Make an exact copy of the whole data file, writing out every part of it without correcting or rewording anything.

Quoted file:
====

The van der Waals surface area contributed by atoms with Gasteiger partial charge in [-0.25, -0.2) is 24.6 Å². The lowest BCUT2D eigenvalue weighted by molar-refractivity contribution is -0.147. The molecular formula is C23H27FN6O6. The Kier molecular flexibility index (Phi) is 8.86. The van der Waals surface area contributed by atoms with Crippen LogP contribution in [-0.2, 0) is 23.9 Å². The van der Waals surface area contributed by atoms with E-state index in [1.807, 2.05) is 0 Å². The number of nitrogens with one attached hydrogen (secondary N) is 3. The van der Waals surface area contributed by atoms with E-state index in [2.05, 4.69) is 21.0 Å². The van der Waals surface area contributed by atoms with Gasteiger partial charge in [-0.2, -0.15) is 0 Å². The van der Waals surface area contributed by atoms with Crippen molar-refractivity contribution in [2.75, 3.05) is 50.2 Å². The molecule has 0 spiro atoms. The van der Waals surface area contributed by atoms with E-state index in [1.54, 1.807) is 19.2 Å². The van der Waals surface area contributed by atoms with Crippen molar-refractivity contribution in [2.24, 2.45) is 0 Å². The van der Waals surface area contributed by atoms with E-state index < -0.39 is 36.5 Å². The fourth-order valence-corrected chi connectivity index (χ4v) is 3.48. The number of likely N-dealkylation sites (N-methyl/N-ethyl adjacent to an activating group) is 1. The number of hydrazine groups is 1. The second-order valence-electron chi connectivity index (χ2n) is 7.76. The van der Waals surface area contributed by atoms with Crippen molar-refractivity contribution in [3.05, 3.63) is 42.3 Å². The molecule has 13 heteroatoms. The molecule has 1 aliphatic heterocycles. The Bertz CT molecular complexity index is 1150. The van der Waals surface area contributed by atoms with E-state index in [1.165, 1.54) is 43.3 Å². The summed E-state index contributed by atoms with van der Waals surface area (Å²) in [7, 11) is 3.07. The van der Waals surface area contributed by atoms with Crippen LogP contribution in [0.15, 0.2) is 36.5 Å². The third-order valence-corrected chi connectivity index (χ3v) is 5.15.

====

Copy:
The van der Waals surface area contributed by atoms with Gasteiger partial charge in [-0.25, -0.2) is 24.6 Å². The lowest BCUT2D eigenvalue weighted by molar-refractivity contribution is -0.147. The molecular formula is C23H27FN6O6. The Kier molecular flexibility index (Phi) is 8.86. The van der Waals surface area contributed by atoms with Crippen LogP contribution in [-0.2, 0) is 23.9 Å². The van der Waals surface area contributed by atoms with E-state index in [1.807, 2.05) is 0 Å². The number of nitrogens with one attached hydrogen (secondary N) is 3. The van der Waals surface area contributed by atoms with E-state index in [2.05, 4.69) is 21.0 Å². The van der Waals surface area contributed by atoms with Gasteiger partial charge in [-0.2, -0.15) is 0 Å². The van der Waals surface area contributed by atoms with Crippen molar-refractivity contribution in [2.75, 3.05) is 50.2 Å². The molecule has 0 spiro atoms. The van der Waals surface area contributed by atoms with E-state index in [1.54, 1.807) is 19.2 Å². The van der Waals surface area contributed by atoms with Crippen molar-refractivity contribution in [2.24, 2.45) is 0 Å². The van der Waals surface area contributed by atoms with E-state index < -0.39 is 36.5 Å². The fourth-order valence-corrected chi connectivity index (χ4v) is 3.48. The number of likely N-dealkylation sites (N-methyl/N-ethyl adjacent to an activating group) is 1. The number of hydrazine groups is 1. The second-order valence-electron chi connectivity index (χ2n) is 7.76. The van der Waals surface area contributed by atoms with Crippen molar-refractivity contribution in [3.05, 3.63) is 42.3 Å². The molecule has 13 heteroatoms. The molecule has 1 aliphatic heterocycles. The Bertz CT molecular complexity index is 1150. The van der Waals surface area contributed by atoms with E-state index in [1.165, 1.54) is 43.3 Å². The summed E-state index contributed by atoms with van der Waals surface area (Å²) in [7, 11) is 3.07. The van der Waals surface area contributed by atoms with Crippen LogP contribution in [0.15, 0.2) is 36.5 Å². The third-order valence-corrected chi connectivity index (χ3v) is 5.15.